“It is thus the case that Adam was created with an incorruptible body, though one which was material and not yet spiritual, and was established by God the Creator as the immortal king of an incorrupt world, and I mean by the latter everything under heaven and not just Paradise. … Adam chose not to believe the words which his Maker and Lord had spoken to him … Immediately, he was stripped of his incorruptible vesture and glory, and clothed with the nakedness of mortality. … And God tries to bring him to repentance by asking: ‘And who told you that you were naked? Have you eaten of the tree of which I commanded you not to eat.’ But Adam will not admit that he has sinned. Instead, he tries to put the blame on God Who had made all things ‘very good,’ … and the woman in her turn ascribes blame to the serpent, and because both of them absolutely would not repent and fall down before their Master to ask His forgiveness, He removes them and throws them out of the royal palace, the dwelling-place of nobility—I mean Paradise—so that they must live afterwards on this earth as foreigners and exiles. … It was therefore altogether fitting that Adam, who had been brought down to corruption and death by his own transgression, should inhabit an earth become in like manner transitory and mortal, and that he should worthily partake of its food. Since unrestricted pleasure, and an incorrupt and effortless way of life had led him to forget that every good thing had come from God, and had brought him to despise the commandment which had been given him, he was justly condemned to work the earth with effort and sweat, and to draw from it, as from some niggardly steward of an estate, his daily bread. Do you see how the earth, now cursed and deprived of its spontaneous germination, received the transgressor? What for and why? So that, worked by him with labor and sweat, it should provide its fruits in a manner proportionate to his needs, but , without cultivation, that it should remain without fruit, productive only of thorns and thistles.” (St. Symeon the New Theologian, ON THE MYSTICAL LIFE Vol 1, pp 26-29)
“As holy Scripture says, God willed from the very beginning to make His own good ours as well. He bestowed free will on the first created couple, our ancestors, and through them on us. This was in order that, not from sorrow or necessity, but as moved by a favorable disposition they should follow His commandment and do it with joy. Thus they would be accounted as having acquired the virtues by their own efforts, in order to offer them up as their gift to the Master and so progressively be led up by them to the perfect image and likeness of God, and approach the Unapproachable without suffering bodily death or the danger of being consumed by His fire, and one by one, generation upon generation, draw near to Him. But since the first couple submitted first to the will of the enemy and became transgressors of God’s commandment, they not only fell away from the greater hope, which is to say, from entering into the Light itself which neither fades nor has an evening, but were changed as well into corruption and death. They fell into lightless darkness and, becoming slaves to the prince of the dark and ruled over by him, they entered through sin into the darkness of death. Later we, too, who were born of them stepped to the will of this tyrant and were enslaved. This did not happen by compulsion, as is show clearly by those who lived before the Law and under the Law. . . . Then the Lord Who loves mankind… Who is able to do all things and is beneficent, undertook to accomplish this world through Himself. For the man whom He had made by His own invisible hands according to His image and likeness He willed to raise up again, not be means of another but by Himself, so that indeed He might the more greatly honor and glorify our race by His being likened to us in every respect and become our equal by taking on our human condition. O what unspeakable love for mankind! The goodness of it! That not only did He not punish us transgressors and sinners, but that He Himself accepted becoming such as we had become by reason of the Fall: corruptible man born of corruptible man, mortal born of a mortal, sin of him who had sinned, He Who is incorruptible and immortal and sinless. He appeared in the world only in His deified flesh, and not in His naked divinity. Why? Because He did not, as He says Himself in His Gospels, wish to judge the world but to save it.” (St. Symeon the New Theologian, ON THE MYSTICAL LIFE Vol 1, pp 143-145)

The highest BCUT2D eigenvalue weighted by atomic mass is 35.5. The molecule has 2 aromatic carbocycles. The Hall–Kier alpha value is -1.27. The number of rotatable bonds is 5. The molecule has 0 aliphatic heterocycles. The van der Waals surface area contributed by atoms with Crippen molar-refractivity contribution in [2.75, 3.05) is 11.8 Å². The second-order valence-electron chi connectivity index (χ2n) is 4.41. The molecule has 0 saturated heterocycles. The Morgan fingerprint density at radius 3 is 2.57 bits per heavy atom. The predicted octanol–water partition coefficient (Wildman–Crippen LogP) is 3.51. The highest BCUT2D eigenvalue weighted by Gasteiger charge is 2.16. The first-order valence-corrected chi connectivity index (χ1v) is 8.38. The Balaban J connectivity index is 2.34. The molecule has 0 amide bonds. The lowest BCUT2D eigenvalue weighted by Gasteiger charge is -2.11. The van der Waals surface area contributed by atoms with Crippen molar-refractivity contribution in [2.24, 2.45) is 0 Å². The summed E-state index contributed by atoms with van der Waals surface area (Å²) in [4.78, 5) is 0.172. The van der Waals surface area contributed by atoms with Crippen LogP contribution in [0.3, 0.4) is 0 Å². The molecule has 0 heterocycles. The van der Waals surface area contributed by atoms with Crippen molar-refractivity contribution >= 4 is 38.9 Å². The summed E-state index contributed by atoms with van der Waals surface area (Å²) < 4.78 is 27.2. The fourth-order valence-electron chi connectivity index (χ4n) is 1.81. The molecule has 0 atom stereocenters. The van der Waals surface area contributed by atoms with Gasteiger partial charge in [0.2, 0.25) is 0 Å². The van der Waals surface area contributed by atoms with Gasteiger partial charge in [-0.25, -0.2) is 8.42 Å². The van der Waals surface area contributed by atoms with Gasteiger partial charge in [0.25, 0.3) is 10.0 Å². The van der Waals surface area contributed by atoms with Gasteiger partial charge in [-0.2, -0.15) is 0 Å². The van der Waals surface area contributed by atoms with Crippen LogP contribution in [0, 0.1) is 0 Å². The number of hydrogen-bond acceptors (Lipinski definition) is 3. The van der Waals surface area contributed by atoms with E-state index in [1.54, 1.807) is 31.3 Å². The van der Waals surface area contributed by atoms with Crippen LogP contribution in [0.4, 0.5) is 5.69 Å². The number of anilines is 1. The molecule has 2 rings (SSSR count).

Man was originally called to be the ruler of all under heaven, but he sinned and became a slave of Satan, and this state of slavery is passed down to man's descendants (although Christ later broke the state of slavery for those who would repent and believe in Him). It naturally follows, then, that for the time being, Satan is the natural ruler of all under heaven in the fallen world, which is why the material creation is created good, but exists now in the shadow of death, and acts in chaos.